That’s a good spot! Moment two cheetahs leap onto the roof of safari vehicle and pose just inches away from stunned photographer
- The two big cats struck a pose as they climbed onto the Land Cruiser in Kenya
- Paul Mahagi, 40, filmed the cats on camera for 20 minutes as they took in views
- The wildlife photographer said he tried to remain still to avoid startling the cats
- The scenes in Masai Mara National Reserve come as the cheetah population in Africa dwindles to less than half that of 30 years ago
This is the breathtaking moment two cheetahs climbed onboard a safari vehicle in Kenya and stayed within touching distance of its passengers.
The video, filmed in Masai Mara National Reserve, was captured by a wildlife photographer Paul Mahagi.
Mr Mahagi, 40, spent 20 minutes filming the close encounter with the big cats while trying to remain calm.
The world’s fastest land animals took a breather on top of Paul Mahagi’s Land Cruiser in Masai Mara National Reserve in southwestern Kenya
The footage shows the cheetahs sauntering over the vehicle which they later used as a viewing platform to see their surroundings
In the footage the pair of cheetahs can be seen striding towards the Land Cruiser carrying Mr Mahagi.
One of the big cats then climbs onto the roof of the vehicle and begins to gaze across the Kenyan plains.
Mr Mahagi responds nervously: ‘Oh God, that’s a big cat!’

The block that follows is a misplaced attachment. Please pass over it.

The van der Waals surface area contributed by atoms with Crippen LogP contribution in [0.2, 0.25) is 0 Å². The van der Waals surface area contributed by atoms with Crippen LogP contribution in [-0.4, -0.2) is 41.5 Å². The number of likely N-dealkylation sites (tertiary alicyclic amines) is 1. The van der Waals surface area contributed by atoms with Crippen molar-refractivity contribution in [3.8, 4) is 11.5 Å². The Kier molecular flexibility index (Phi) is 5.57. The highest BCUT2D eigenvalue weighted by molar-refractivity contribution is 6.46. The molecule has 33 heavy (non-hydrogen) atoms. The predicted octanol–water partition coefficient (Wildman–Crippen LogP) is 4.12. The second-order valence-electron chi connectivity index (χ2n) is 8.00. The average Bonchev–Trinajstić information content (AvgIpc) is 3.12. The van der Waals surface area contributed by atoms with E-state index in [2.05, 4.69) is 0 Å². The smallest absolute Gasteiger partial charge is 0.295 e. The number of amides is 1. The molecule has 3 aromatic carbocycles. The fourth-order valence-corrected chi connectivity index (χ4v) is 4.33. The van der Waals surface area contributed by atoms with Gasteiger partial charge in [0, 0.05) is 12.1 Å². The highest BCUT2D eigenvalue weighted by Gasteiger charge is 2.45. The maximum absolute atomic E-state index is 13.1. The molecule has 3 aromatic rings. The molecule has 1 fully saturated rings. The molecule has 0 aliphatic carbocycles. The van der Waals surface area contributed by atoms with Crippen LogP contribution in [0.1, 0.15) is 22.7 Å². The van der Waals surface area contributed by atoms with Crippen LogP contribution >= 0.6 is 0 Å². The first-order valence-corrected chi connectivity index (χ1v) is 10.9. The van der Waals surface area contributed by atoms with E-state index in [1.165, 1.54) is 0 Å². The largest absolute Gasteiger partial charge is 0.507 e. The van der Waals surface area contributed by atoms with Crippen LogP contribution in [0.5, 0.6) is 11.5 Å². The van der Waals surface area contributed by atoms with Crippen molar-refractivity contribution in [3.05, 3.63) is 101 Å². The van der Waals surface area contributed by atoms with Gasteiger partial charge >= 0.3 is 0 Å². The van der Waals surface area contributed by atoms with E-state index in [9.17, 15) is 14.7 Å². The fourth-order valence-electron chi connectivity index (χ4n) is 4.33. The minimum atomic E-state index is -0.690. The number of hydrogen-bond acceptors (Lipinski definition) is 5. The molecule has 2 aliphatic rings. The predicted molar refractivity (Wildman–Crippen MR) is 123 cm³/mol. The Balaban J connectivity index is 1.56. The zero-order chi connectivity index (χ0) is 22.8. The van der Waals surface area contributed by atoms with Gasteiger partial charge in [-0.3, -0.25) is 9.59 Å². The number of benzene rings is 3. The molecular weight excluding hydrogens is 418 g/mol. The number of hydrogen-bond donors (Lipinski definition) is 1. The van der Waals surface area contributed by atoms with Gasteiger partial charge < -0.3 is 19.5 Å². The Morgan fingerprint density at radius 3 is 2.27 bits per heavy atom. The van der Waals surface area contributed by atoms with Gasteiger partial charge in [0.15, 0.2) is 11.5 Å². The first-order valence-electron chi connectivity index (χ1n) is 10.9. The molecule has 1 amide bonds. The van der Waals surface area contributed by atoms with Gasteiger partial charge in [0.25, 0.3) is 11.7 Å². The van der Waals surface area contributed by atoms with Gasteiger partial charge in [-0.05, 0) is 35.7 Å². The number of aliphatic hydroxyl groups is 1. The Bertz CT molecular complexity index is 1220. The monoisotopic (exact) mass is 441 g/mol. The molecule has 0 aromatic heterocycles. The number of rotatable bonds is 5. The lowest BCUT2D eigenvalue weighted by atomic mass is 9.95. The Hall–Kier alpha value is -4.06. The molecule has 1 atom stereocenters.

The second cat joined its friend soon afterwards. After a brief moment sizing up Mr Mahagi, the second cheetah also began to look at its surroundings.
Afterwards Mr Mahagi said: ‘Here is a view from inside our Land Cruiser, looking out through the roof opening.
‘A few cheetahs in the Mara have learned to use the Land Cruisers to their advantage, using the height to enable them to see further on the plains for prey or enemies.
He added: ‘I had seen this this in National Geographic video on TV, but never dreamed it would happen to me.
‘It was hard to remain calm, and try to change lenses, while wondering how long the cheetahs would be on top of our vehicle.
After the first cheetah decided to use the safari vehicle as a viewing platform, a second then joined it
‘The cheetahs sat on our roof for almost 20 minutes, with their tails waving in front of our noses.’
The photographer advised tourists to put their safety above getting the perfect shot.
He said: ‘Most of the tourists who have been injured have got out of their vehicles or done something unusual to attract the creature’s attention or tried to feed them.
“None of these are wise ideas. Just listen to your guides, they know what they are doing.
‘If the animals are stressed or acting out of the ordinary, then it makes sense to back off and give them the room they need to feel calm and non-stressed.’
The Masai Mara reserve has one of the largest populations of big cats and elephants in Africa.
The population of cheetahs in Africa is currently around 7,000 – less than half the total on the continent 30 years ago.